Tuesday, July 13, 2010

Bike trip destinations: Green Giant Statue Park

Distance from downtown Mankato: 45 miles from Mankato pretty much anyway you slice it.

Route I took: It's a pretty similar route to the one I took to get to the Amboy Cottage Cafe. Take the Red Jacket Trail to Rapidan, County Road 9 to Highway 66, Highway 66 to Good Thunder, County Road 1 out of Good Thunder and Highway 30 into Amboy. Once in Amboy, head south on Highway 169 and follow that all the way to Blue Earth. The park will be on your right (and fairly easy to find too, the statue is pretty big).

General ease/challenge of ride: Like the Amboy trip, there is some definite difficulty to take into account in terms of wind and lack of shade. The wind wasn't as bad the day I made this trip, but there wasn't a cloud in the sky and Highway 169 isn't exactly known for its canopy of tree cover. By the time I got home, the sunburn on my back was bad enough to the point that it's still peeling more than a week later. The distance is also something to be wary of, as it's a 90-mile roundtrip and certainly not for the faint of heart. One upside: The hills and elevation change are very minimal once you get out of Good Thunder. Most of the difficulty in my trip came from bike problems (see below).

Safety of the ride: For how wary I was about traveling on Highway 169 for an extended stretch, it really wasn't anything too nerve wracking. The traffic south of Amboy isn't nearly as bad as it is north of Mankato headed toward the cities and the shoulder is wide enough to give you adequate distance from vehicles. The parts of the trip that made me nervous were Highways 66 and 30 and County Road 1. As mentioned in a previous post, none of those roads have a shoulder to ride on and Highway 66 has tire strips on it to further narrow your distance from traffic. Thankfully, traffic on those roads is generally pretty mild.

Appeal of the destination: I spent the majority of a column I wrote last week talking about how the trip wasn't worth the destination. I wrote it as the sunburn was still scalding on my back and after I had just made it home before dark. I encountered three flats on the way down (a precursor to getting my worn-down tire replaced) and needed the assistance of a stranger at the self-proclaimed "World's Smallest Wal Mart" in Blue Earth to get out of that mess. There were no bike shops in town and the best advice a Wal Mart clerk could give me was that the nearest shop was in Fairmont (a lot of good that'll do with a flat tire). Really, it felt like way too much trouble to go through in order to see a 55-foot statue of the Jolly Green Giant.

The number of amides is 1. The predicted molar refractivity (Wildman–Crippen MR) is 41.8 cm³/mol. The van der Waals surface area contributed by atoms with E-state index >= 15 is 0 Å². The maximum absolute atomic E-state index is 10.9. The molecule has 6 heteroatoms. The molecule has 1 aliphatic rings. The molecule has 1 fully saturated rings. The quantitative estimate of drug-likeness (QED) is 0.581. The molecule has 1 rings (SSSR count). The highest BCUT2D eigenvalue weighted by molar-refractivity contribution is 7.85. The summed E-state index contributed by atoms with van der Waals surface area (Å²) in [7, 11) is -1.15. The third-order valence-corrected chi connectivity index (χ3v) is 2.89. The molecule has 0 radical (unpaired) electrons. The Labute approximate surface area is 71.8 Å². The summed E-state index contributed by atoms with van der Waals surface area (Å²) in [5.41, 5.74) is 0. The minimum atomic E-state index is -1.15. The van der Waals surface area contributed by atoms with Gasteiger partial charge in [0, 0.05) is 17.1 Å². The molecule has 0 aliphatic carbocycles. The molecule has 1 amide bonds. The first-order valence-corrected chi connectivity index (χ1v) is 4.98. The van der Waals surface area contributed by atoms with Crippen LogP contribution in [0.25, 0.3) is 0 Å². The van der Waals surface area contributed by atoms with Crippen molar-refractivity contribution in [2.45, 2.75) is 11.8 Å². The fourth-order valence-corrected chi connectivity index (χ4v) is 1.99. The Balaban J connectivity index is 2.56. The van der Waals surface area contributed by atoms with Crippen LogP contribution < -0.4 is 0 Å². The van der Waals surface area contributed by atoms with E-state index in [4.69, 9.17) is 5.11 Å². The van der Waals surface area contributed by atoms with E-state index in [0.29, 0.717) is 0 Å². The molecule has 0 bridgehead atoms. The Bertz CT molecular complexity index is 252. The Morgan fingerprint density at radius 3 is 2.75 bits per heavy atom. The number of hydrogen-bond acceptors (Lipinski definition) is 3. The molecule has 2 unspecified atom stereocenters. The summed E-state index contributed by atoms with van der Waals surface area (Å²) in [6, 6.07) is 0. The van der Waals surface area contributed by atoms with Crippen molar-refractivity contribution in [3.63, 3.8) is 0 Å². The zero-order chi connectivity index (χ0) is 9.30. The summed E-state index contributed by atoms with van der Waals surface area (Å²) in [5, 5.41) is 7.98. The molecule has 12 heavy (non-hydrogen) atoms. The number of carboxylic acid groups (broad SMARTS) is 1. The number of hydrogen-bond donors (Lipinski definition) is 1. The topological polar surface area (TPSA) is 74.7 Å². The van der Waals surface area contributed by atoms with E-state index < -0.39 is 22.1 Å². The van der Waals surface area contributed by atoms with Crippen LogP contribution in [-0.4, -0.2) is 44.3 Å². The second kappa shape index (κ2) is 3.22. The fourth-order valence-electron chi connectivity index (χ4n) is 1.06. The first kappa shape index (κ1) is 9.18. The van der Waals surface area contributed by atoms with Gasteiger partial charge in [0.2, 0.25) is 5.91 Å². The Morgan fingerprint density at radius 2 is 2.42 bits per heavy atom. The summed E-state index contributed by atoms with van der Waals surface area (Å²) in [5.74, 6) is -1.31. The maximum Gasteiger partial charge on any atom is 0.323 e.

While I still feel that way about the trip, my stance on it has softened somewhat. It is a LONG way to bike for a statue, but the Green Giant is an important slice of Minnesotan pop culture and a pretty cool historical landmark as well. Erected in 1978 to signify the completion of the transcontinental Interstate 90, the statue is also a representation of Green Giant and General Mills companies, both Minnesota institutions. According to most resources, the statue draws about 10,000 visitors every year, which is easy to believe because it is plainly visible from I-90. The park also has a gift shop and information center about the statue and Green Giant Vegetables, but it was closed when I visited (to the park's credit, it was pretty late in the day).

Other appeals about the destination: It's within walking distance of several places to eat in Blue Earth, it's near the historic Fairibault County Courthouse (erected in 1892, pictured right) and it's also a part of the Faribault County Fairgrounds. After a quick walk around the park (again, it was late and I needed to hit the road) I found out that the park has ample campground space, a good viewing area for live music and an area that looked like it could be used for either horse-pulling competitions or demolition derbies. Both will be going on at the Fairibault County Fair next week. For anyone packing a tent for a bike ride, camping at the fairgrounds is dirt cheap.

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